Do you recall your childhood, those days when your grandmother rushed to give you warm milk with turmeric as an antidote to injury, or cloves to clench between your teeth whenever you had a toothache? Have you made a conscious effort to impart that knowledge to your own children? Perhaps not. After all, how many of us think it is valuable. To set the record straight, UNESCO does. UNESCO has started recognizing indigenous knowledge as local knowledge unique to a culture or society, which is ‘the basis for agriculture, food preparation, health care, education, conservation and the wide range of other activities that sustain societies in many parts of the world’.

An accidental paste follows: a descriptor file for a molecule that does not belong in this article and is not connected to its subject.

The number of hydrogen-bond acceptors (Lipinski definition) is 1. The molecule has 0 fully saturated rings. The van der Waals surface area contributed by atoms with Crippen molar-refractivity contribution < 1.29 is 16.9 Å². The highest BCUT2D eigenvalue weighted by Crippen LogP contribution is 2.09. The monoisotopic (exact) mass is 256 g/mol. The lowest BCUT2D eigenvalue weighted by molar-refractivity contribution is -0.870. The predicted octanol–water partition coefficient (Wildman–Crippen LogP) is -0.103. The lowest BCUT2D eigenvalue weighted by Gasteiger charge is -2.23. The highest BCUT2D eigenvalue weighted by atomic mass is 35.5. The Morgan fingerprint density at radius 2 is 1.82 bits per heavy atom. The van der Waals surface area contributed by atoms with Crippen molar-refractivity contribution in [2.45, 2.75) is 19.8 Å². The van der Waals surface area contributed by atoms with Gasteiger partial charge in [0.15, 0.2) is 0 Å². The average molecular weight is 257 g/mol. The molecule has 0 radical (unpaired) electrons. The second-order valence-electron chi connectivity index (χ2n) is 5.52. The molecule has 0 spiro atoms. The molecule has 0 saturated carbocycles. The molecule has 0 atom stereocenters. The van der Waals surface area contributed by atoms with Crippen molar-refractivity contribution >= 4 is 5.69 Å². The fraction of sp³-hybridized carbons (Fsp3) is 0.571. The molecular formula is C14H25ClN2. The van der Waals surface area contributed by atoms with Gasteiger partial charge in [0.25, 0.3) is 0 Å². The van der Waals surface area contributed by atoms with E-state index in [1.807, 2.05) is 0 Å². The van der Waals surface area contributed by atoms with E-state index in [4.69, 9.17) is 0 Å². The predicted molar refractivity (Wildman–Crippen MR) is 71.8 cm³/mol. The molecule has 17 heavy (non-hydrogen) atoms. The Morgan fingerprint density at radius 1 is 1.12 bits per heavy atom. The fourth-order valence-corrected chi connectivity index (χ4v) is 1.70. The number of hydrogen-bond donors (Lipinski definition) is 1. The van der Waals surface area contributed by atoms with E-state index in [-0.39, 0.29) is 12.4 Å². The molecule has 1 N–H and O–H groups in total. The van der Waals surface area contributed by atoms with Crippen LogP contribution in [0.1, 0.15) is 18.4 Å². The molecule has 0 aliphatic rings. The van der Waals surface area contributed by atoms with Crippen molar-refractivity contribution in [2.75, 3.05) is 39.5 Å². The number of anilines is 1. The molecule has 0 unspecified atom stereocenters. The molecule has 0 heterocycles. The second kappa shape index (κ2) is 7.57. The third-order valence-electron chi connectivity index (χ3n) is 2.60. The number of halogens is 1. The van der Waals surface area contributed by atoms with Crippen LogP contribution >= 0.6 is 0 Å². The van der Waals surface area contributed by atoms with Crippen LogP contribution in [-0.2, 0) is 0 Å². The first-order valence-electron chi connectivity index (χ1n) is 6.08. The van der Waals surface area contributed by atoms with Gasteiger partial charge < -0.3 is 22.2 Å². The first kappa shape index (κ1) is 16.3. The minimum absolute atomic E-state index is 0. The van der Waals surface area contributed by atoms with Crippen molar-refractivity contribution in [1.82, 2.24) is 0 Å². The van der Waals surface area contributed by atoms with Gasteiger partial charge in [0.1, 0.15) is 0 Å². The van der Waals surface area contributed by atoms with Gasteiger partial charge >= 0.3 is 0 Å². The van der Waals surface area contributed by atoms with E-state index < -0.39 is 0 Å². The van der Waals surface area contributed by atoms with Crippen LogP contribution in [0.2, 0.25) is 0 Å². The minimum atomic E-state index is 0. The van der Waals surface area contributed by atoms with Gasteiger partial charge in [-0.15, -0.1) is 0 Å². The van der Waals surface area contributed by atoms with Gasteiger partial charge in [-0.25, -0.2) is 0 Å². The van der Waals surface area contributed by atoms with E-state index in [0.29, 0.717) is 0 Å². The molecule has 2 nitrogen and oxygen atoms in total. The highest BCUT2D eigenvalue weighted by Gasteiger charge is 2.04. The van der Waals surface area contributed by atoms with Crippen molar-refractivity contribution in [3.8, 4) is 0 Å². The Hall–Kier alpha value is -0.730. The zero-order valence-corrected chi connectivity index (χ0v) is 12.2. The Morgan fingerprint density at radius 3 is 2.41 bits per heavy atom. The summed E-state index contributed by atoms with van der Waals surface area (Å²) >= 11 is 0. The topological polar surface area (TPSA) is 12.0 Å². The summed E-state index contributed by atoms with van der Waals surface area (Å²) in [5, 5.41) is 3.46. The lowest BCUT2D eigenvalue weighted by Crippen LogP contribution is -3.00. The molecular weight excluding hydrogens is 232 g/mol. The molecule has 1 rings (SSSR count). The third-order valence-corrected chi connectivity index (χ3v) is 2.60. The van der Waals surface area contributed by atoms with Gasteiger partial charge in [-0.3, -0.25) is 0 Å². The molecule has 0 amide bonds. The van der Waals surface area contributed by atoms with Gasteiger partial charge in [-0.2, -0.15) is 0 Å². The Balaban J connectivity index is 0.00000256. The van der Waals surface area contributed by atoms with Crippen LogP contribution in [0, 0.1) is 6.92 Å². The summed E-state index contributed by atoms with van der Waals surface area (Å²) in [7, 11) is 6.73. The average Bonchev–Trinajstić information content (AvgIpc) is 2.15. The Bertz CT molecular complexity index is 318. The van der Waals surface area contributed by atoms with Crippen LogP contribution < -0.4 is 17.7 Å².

Source of indigenous knowledge is practical experience in natural surroundings. Like a farmer gains while working in the fields, or a fisherman acquires while going out on the sea to catch fish. The evolution of Ayurveda and Yoga in India are some prominent examples. We are losing indigenous knowledge. This is mostly due to our endeavor to modernize our education. To protect and advance indigenous knowledge, we need to consciously work with the next generation in formal and informal ways. This knowledge is our treasure, we must ensure that this is not lost in the corridors of formal education.